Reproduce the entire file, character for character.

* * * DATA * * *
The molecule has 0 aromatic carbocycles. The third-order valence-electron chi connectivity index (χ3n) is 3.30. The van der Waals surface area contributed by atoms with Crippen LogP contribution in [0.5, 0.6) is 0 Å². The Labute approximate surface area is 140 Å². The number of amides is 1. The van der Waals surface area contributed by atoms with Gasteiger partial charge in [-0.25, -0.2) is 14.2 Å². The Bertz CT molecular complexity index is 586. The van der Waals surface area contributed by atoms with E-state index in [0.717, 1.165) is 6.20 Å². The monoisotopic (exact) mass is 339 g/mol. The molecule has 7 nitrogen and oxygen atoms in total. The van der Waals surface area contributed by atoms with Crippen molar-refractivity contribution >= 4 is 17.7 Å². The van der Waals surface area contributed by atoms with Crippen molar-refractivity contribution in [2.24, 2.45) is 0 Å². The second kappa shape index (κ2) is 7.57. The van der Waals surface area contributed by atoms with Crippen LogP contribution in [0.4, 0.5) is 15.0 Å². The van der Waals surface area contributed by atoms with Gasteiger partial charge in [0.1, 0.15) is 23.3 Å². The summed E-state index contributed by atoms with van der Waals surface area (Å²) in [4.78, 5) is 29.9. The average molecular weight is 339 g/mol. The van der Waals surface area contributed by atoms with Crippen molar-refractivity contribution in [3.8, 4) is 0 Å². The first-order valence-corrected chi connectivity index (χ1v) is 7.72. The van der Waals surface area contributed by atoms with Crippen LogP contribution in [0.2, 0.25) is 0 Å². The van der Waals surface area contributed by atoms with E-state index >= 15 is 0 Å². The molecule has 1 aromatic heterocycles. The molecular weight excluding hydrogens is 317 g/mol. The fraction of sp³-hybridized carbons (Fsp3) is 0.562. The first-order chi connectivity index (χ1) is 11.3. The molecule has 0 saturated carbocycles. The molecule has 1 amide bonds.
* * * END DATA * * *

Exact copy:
The molecule has 0 aromatic carbocycles. The third-order valence-electron chi connectivity index (χ3n) is 3.30. The van der Waals surface area contributed by atoms with Crippen LogP contribution in [0.5, 0.6) is 0 Å². The Labute approximate surface area is 140 Å². The number of amides is 1. The van der Waals surface area contributed by atoms with Gasteiger partial charge in [-0.25, -0.2) is 14.2 Å². The Bertz CT molecular complexity index is 586. The van der Waals surface area contributed by atoms with E-state index in [0.717, 1.165) is 6.20 Å². The monoisotopic (exact) mass is 339 g/mol. The molecule has 7 nitrogen and oxygen atoms in total. The van der Waals surface area contributed by atoms with Crippen molar-refractivity contribution >= 4 is 17.7 Å². The van der Waals surface area contributed by atoms with Crippen molar-refractivity contribution in [2.24, 2.45) is 0 Å². The second kappa shape index (κ2) is 7.57. The van der Waals surface area contributed by atoms with Crippen LogP contribution in [0.4, 0.5) is 15.0 Å². The van der Waals surface area contributed by atoms with Gasteiger partial charge in [0.1, 0.15) is 23.3 Å². The summed E-state index contributed by atoms with van der Waals surface area (Å²) in [4.78, 5) is 29.9. The average molecular weight is 339 g/mol. The van der Waals surface area contributed by atoms with Crippen molar-refractivity contribution in [3.8, 4) is 0 Å². The first-order valence-corrected chi connectivity index (χ1v) is 7.72. The van der Waals surface area contributed by atoms with Crippen LogP contribution in [0.2, 0.25) is 0 Å². The van der Waals surface area contributed by atoms with E-state index >= 15 is 0 Å². The molecule has 1 aromatic heterocycles. The molecular weight excluding hydrogens is 317 g/mol. The fraction of sp³-hybridized carbons (Fsp3) is 0.562. The first-order chi connectivity index (χ1) is 11.3. The molecule has 0 saturated carbocycles. The molecule has 1 amide bonds.